This morning when I woke up and seen that it was going to be a chilly 63 in Tucson, I thought it would be the perfect day to make a little ham and bean soup and use up that leftover ham bone that is in the freezer from Thanksgiving.
Everyone makes soup a little different. I have a bad habit of just dumping whatever I have in the refrigerator in there and usually end up having to get a larger pot. Today was different, I actually followed a recipe, but I modified it somewhat. The original recipe came from The Canadian Living Test Kitchen. The recipe intrigued me because of the addition of fresh kale to it. Wow! I never have put kale in my bean soup before. I thought I would give it a try.
The last time I ate kale, I was pretty young and didn’t like it. I remember my Dad boiling it in a big pot with ring bologna, water, pearl barley, carrots and potatoes. It is a German dish, I guess. I recall the kale leaves were tough in some spots. After I did some research yesterday, I guess we were eating the stem.
HYPERLINK "http://en.wikipedia.org/wiki/Kale"Kale is a member of the cabbage family. The leaves of the kale just do not form into “heads” like a cabbage does. Kale has lots of nutritional value. Beta Carotene, calcium, vitamins K & C and the list goes on. The best part is that if cooked kale doesn’t lose much of its nutrients like a lot of other vegetables would. So it is a great way to get some extra nutrition in your diet by adding it to your soup.
For this recipe, I washed the kale leaves thoroughly, then took a small pairing knife and cut away the leaves from the stem. The stem goes all the way to the top of the leaf, then stacked the kale leaves in a nice pile then cut the leaves into small “ribbons” for the soup.
Here is the recipe. I hope you like it as much as we did.
Bean and Ham Soup with Kale and Garlic Croutons:
What You’ll Need:
2 1/2 cup 17 Bean and Barley mix
2 onions, peeled and quartered
4 stalks of celery, leaves and all, quartered (not the whole bunch of celery, just the stalks)
8 sprigs of fresh thyme
4 bay leaves
2 tsp. whole peppercorns
24 cups of water
3 T. of olive oil
1 large onion – chopped
6 stalks celery – thinly sliced
6 carrots – sliced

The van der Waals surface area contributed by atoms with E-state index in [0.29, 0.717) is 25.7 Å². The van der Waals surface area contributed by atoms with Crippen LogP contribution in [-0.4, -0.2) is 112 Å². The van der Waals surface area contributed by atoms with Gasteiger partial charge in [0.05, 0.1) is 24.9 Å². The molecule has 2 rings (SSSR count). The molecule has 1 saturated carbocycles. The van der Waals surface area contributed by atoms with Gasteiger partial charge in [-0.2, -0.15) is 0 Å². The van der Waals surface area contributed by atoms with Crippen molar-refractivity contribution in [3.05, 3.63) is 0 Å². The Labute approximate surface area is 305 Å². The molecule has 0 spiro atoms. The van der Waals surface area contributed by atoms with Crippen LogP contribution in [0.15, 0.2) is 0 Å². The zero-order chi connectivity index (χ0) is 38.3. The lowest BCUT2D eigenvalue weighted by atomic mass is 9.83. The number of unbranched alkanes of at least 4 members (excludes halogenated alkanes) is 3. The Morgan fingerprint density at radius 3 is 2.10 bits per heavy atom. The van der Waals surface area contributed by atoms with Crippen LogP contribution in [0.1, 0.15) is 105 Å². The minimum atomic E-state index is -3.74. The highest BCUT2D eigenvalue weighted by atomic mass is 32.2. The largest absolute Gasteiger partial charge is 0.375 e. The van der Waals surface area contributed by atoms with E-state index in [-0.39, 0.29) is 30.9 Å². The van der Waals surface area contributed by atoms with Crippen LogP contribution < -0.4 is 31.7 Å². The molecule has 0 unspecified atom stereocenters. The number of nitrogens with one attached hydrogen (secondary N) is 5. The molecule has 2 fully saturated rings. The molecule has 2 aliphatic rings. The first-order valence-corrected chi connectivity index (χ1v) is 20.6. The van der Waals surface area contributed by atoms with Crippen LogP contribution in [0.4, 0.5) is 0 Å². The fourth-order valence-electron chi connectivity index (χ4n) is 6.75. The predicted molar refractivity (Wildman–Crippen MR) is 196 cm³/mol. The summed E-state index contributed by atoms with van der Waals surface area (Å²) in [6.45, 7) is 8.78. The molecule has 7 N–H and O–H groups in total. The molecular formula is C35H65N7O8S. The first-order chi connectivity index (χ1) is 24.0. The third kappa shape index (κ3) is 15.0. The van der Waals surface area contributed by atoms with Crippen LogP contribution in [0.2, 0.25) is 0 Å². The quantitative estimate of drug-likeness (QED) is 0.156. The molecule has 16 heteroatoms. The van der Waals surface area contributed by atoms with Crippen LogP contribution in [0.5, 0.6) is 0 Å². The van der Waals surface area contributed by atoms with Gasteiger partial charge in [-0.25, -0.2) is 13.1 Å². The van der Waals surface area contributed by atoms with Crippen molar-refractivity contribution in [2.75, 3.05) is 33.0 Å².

6 cloves of minced garlic
2 cans (5 1/2 oz) tomato paste
1 can diced tomatoes
Salt and pepper
First, get a bag of 17 Bean and Barley mix (about 2 1/2 cups) – I get mine at Trader Joe’s.
The next question is – do you have to soak your beans over night? I think yes, you have to soak your beans; but not over night. This is what I did and it turned out great! I placed the 2 1/2 cups in a large kettle and filled it with 8 cups or so of cold water. Then I brought the beans to a rolling boil on medium heat (pot was covered), boiled for a minute, removed from heat (still covered) and let set for 1 hour. Then drained and rinsed the beans.
Second, get a large soup kettle, the bigger the better! Place your ham bone in the kettle so you can make the stock and add your onions, celery, thyme, bay leaves, peppercorns, and water.
Cover and cook on low heat, skimming off foam as necessary, for about 2 hours or until the meat is coming off the ham bone. When done, remove ham bone and pick off meat, discarding fat. Strain the stock through a colander and set aside.
In that same large soup kettle, take 3 T. of olive oil, 1 large onion – chopped, 6 stalks celery – thinly sliced, 6 carrots – sliced, 6 cloves of minced garlic and saute for 10 minutes over med. heat. Add back in the stock, beans, more ham if desired, tomato paste, diced tomatoes with basil and oregano, salt and pepper to taste. Bring to a boil, then turn down to a simmer. Simmer for 2 hours or until beans are done. Add the 6 cups of kale ribbons at the end and let cook for 10 minutes.
While the kale is cooking – I made some garlic croutons out of the leftover dinner rolls that I had – they were delicious!
In a bowl, toss together 3 cups of cubed leftover bread with 3 T. olive oil. Spread out on a jellyroll pan. Sprinkle bread with garlic powder, salt and pepper. Bake at 400 degrees tossing once for about 6 – 8 minutes or until crisp. Great on this soup.